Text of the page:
Saturday, January 25, 2014

Raising Responsible Children

Here is the second installment from Barbara on raising godly children
coming from a family of six children who all walk in Truth ~

Here my oldest brother {who became a Christian college professor} 
speaks for us all ~

One of my many recollections is the training in responsibility for work.  Our parents put this into my life in several ways.  One was the assignment of regular chores, such as uprooting dandelion weeds each summer morning.  Another regular chore was mowing the yard, which Dad gladly gave to me when he discovered I was sturdy enough to push {that's right, no power mower available} the mower.

Another aspect to this responsibility was earning money and using it for good purposes. For example, after a year of pushing a mower, I decided it would be much easier to cut the grass with a power mower. "Dad, can we get a power mower?"  "Sure, son, if you line up enough lawn cutting jobs in the neighborhood to pay for the mower."  So I got a handful of neighbors to commit.  Dad accompanied me to the local appliance store where I purchased a shiny new Rocket Eclipse reel mower with a Briggs and Stratton engine. The store owner took my down payment and gave me a coupon book for the remaining 12 payments.  Each month I took my earnings, along with a payment coupon, to the store owner.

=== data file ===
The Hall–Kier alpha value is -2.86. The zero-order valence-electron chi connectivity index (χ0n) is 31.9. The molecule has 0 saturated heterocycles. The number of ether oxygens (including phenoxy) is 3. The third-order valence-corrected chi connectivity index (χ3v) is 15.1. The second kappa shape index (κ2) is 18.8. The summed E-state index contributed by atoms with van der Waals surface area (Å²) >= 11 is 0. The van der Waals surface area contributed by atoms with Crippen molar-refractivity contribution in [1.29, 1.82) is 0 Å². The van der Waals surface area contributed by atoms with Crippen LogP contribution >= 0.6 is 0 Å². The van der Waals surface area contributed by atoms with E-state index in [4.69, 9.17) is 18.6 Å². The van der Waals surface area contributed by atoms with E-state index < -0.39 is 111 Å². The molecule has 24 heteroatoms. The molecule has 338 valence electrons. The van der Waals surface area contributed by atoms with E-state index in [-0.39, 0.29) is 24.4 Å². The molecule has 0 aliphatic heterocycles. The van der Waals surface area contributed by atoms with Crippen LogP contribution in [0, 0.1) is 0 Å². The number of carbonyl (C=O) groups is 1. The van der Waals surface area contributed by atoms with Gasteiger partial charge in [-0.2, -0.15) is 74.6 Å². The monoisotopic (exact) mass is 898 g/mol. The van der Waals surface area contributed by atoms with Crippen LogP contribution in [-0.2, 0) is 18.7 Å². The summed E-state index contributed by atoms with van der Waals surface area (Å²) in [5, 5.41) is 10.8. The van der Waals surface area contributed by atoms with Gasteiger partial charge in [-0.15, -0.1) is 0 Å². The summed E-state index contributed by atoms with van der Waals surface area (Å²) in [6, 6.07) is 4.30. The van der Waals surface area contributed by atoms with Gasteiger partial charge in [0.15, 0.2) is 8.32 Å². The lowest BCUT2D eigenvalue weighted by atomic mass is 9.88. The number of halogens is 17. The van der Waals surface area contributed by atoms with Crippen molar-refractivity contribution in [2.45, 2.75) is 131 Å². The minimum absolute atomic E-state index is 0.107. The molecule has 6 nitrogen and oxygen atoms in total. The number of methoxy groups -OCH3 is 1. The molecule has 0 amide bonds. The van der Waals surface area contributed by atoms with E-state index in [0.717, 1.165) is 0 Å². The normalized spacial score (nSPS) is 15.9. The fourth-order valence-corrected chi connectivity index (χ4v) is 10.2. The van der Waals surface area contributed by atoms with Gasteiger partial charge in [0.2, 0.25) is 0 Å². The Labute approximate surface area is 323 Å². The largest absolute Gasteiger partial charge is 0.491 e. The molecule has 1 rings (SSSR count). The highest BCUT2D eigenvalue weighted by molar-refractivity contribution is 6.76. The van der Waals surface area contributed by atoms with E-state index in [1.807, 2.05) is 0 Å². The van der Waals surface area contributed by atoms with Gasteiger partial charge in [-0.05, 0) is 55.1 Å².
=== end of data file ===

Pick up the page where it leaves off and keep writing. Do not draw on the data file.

At about the age of ten, my parents learned that the local newspaper route in our neighborhood needed a delivery person.  They forthrightly volunteered me.  So for the next two years it was my daily task to bicycle local roads to deliver afternoon newspapers.  I learned the value {and freedom} of earning my own money.  I was able to buy a few wanted items with it {baseball cards, a catcher's mitt, etc.}.  But the big item I wanted was an electric train set.  When I finally had saved enough to purchase such a set, my parents {in their long-range wisdom} talked me into buying, not a train set, but a TYPEWRITER!  Though I balked inwardly at making such a purchase, I eventually appreciated the wisdom of well-placed dollars--that typewriter served me well all the way through high school and college {8 years plus}.

Without the foresight of my parents to develop in me the expectation of earning and spending money well, I probably would have a greater streak of laziness and selfishness as an adult.

In all toil there is profit, 
but mere talk tends only to poverty.
Proverbs 14:23